Comforter in Chief? Not Really

Comforter in Chief? Not Really

Before he became president, stories about now-President Joe Biden phoning friends and even strangers to offer comfort after deaths in their family were legend.

Having endured the awful deaths of a wife and baby daughter in 1972 and elder son Beau in 2015, Biden was, in news-speak, “shaped by grief.” Politico’s Michael Kruse called grief Biden’s “superpower.”

The quick-with-a-hug Biden entered office as a seeming natural “comforter in chief.”

Something has changed. Biden’s halo of compassion lost some sheen Sunday at Dover Air Force Base when he talked privately to the families of 13 fallen service members who died in Kabul.

During the “dignified transfer” ceremony, Biden was caught on camera repeatedly checking his watch.

Later, after Biden approached grieving family members to offer his condolences, many said that his remarks lacked authenticity.

“I was able to stand about 15 seconds of his fake, scripted apology and I had to walk away,” Cheyenne McCollum, whose brother Lance Cpl. Rylee McCollum died in the terrorist attack, told “Fox and Friends.”

Asked about some families’ disappointment with Biden’s attempt to console them, White House press secretary Jen Psaki declined to expound on what was said. She did offer that Biden is grateful for the families’ sacrifice and “he knows firsthand what it’s like to lose a child.”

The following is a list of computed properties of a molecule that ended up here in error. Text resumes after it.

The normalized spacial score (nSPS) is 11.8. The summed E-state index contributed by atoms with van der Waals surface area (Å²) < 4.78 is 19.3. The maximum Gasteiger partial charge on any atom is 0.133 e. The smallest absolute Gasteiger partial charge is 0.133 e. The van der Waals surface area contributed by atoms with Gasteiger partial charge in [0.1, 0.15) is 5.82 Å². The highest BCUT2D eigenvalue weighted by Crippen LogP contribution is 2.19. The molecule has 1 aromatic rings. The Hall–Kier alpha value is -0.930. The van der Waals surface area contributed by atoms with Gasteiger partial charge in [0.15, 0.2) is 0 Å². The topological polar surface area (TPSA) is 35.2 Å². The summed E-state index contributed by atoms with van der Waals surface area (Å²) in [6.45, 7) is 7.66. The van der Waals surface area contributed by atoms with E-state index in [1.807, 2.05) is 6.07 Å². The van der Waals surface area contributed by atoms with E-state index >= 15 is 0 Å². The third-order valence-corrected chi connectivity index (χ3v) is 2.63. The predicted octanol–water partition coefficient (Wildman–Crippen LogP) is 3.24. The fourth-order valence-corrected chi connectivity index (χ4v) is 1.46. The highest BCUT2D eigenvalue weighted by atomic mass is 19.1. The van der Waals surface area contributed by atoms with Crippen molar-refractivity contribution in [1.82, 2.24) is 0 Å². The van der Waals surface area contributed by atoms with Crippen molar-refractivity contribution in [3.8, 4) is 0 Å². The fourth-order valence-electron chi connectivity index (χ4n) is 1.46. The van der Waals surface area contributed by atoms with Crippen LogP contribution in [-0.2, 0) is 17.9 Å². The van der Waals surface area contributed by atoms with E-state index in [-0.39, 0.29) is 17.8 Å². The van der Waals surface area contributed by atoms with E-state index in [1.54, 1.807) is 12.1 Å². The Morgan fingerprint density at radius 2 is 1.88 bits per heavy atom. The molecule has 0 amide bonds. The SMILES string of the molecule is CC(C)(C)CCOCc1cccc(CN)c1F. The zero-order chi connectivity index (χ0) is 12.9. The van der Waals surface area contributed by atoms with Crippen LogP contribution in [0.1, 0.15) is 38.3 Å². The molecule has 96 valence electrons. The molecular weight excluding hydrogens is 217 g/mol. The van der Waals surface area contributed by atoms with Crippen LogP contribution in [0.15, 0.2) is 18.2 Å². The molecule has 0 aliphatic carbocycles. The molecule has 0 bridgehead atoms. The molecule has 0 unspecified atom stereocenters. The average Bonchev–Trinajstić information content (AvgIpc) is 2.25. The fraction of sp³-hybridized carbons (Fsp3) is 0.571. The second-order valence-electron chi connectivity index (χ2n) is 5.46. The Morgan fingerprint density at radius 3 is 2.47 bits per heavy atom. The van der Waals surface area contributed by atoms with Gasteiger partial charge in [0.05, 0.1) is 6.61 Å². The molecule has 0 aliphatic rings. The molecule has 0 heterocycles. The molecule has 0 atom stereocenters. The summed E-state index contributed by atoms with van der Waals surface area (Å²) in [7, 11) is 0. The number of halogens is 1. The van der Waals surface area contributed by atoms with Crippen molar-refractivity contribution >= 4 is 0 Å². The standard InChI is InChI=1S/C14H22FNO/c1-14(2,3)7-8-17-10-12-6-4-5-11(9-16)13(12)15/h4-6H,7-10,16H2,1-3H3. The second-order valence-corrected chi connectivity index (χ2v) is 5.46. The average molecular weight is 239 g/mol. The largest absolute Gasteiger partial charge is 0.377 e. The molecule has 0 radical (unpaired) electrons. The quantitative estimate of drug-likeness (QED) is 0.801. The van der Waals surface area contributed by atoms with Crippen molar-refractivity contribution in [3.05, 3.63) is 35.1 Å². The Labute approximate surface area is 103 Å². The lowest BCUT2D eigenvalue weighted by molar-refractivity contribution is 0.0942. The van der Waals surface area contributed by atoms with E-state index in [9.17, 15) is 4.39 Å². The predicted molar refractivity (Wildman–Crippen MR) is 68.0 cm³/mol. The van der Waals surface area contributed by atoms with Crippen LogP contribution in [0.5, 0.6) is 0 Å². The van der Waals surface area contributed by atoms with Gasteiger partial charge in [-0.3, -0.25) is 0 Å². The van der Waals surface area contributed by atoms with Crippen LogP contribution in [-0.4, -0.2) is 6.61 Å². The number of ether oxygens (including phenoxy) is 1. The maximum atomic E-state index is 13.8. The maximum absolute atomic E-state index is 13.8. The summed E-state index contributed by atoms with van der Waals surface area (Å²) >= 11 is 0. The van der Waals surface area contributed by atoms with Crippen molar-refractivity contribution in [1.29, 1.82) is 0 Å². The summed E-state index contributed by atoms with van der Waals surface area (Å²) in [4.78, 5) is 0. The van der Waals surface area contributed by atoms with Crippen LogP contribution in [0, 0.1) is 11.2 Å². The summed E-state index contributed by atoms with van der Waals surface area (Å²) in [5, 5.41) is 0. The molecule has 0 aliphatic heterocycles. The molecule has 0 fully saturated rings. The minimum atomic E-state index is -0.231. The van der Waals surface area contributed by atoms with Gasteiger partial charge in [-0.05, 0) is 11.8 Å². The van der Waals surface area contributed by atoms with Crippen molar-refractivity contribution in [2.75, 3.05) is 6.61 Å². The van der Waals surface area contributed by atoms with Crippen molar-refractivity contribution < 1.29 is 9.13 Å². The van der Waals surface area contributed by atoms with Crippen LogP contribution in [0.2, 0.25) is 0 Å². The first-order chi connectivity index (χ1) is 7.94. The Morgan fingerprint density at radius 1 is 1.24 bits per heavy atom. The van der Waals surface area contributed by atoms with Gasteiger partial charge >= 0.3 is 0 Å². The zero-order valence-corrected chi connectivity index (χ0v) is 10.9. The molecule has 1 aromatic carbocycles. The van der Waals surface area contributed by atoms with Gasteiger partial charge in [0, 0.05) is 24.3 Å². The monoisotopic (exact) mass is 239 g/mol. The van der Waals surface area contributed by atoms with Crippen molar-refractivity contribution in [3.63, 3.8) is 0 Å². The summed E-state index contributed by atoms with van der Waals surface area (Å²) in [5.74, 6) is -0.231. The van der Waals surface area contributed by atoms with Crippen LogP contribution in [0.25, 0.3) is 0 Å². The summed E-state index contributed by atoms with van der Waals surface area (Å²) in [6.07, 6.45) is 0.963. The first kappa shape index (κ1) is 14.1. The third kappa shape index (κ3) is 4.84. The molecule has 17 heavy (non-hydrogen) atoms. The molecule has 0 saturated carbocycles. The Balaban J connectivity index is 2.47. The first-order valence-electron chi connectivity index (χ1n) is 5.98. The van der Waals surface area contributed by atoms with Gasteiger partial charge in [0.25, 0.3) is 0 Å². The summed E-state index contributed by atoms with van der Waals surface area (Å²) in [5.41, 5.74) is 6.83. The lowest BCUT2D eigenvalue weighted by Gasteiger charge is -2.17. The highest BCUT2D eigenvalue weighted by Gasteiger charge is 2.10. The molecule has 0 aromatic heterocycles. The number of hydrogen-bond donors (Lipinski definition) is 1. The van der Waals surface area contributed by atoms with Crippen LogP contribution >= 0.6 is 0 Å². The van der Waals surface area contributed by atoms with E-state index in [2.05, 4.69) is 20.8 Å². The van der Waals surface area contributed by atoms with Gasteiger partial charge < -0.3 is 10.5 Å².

Psaki’s response was as tone-deaf as Biden’s remarks to mourning families, as both the president and his spokesperson made these 13 deaths about Biden and his grief.

“When he just kept talking about his son so much it was just — my interest was lost in that. I was more focused on my own son than what happened with him and his son,” Mark Schmitz, whose 20-year-old son Jared was killed in the explosion, told The Washington Post. “I’m not trying to insult the president, but it just didn’t seem that appropriate to spend that much time on his own son.”

“I think it was all him trying to say he understands grief,” Schmitz added. “But when you’re the one responsible for ultimately the way things went down, you kind of feel like that person should own it a little bit more. Our son is now gone. Because of a direct decision or game plan — or lack thereof — that he put in place.”

Biden frequently mentions his son Beau, who was awarded a Bronze Star for his service in Iraq, as a way to show kinship with U.S. troops and their families. Better to talk about Beau Biden’s military service than the president’s five student draft deferments.

Now he is the commander in chief, and he’s found himself in the position of former President George W. Bush.

This time, mourning parents aren’t blaming a president for sending their children to war to die. They’re angry that he ordered a botched withdrawal in which their children were killed — and he thought it was about his grief.

He doesn’t know what to say to them, and I don’t know what to say about him, other than: He doesn’t seem to be in command.


Debra J. Saunders is a fellow at the Discovery Institute’s Chapman Center for Citizen Leadership. Contact her at

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